First you need to find a way to formulate this as a classification problem, where you have pairs of features (from your sensor data) and labels (the activity).
Bag of features
A simple way is to cut up the observations into a series of time-windows, where inside each window you ignore the temporal parts of your sensor data (a "bag of features" representation). Keep track of the current (or most common) state of each sensor, and count the number of sensor transitions that happened (ex: C08open->close: 2 times).
To select the appropriate length of time-window you should do some Exploratory Data Analysis to find typical activity durations.
Both during training and prediction, the time-windows should be computed with overlap.
Say that each window is 5 minutes long. Then the next window contains the 4 last minutes, plus 1 new minute of data. Overlap is usually in a range of 50-90%.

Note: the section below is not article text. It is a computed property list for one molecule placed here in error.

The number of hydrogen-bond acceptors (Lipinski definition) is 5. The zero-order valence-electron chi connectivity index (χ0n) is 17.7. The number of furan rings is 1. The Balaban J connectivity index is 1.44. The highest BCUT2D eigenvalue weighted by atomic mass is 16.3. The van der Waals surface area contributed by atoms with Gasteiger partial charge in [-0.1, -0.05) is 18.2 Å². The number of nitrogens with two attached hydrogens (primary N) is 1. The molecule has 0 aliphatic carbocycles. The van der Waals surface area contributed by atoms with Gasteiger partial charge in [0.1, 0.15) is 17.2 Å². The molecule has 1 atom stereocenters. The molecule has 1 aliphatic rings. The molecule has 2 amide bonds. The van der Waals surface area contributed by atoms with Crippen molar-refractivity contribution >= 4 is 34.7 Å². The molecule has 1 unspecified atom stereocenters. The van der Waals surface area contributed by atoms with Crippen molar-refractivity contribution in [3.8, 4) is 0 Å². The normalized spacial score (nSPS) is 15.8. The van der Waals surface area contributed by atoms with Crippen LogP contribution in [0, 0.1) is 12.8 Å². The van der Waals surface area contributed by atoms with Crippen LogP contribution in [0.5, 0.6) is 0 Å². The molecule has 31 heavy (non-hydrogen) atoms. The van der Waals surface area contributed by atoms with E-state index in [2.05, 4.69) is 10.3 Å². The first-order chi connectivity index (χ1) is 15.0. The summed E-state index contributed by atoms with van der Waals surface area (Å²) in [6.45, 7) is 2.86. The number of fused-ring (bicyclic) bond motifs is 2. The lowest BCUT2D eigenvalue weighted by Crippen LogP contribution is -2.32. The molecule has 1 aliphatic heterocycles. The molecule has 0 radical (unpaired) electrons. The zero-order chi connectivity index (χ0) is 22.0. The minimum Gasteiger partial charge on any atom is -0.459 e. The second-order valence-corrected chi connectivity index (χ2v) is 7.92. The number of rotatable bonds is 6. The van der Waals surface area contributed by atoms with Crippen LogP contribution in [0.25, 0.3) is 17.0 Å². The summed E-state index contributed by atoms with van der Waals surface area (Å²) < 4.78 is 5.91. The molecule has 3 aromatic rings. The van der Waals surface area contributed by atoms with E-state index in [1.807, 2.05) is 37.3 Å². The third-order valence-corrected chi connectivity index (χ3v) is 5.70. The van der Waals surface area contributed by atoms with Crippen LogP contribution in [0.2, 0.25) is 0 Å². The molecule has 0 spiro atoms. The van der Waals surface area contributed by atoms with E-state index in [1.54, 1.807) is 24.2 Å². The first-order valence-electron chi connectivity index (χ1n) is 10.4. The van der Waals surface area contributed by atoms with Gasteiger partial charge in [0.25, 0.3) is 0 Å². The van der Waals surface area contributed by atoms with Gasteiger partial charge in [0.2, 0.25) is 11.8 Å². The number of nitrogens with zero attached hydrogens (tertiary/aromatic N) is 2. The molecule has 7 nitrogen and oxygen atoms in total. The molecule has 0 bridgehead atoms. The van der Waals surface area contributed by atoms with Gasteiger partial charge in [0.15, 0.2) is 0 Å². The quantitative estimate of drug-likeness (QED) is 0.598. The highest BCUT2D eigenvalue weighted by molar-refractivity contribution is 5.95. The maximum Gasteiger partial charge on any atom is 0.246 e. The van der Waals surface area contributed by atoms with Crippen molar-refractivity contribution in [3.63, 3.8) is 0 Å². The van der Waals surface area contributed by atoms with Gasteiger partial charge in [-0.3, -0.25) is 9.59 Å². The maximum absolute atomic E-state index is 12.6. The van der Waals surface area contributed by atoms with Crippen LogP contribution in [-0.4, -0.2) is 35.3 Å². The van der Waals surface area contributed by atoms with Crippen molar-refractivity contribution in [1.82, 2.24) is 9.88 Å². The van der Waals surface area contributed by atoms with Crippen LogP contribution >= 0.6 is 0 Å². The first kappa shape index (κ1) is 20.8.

Note that some activities are quite time-dependent. Like
make dinner or
make lunch. So you should include also a feature
time_of_day which is seconds/minutes since midnight.
Some transitions between activities are probably much more common that others, and this is a source of information that can be used. Example:
making dinner -> having dinner probably way more likely than
making breakfast -> making dinner.
A Hidden Markov Model (HMM) would be the standard way to model that. It can give you the most probable sequence of activities for a whole day.
There are some ways to use CNNs and RNNs on these kinds of datasets, but unless the dataset is huge I would probably not try that.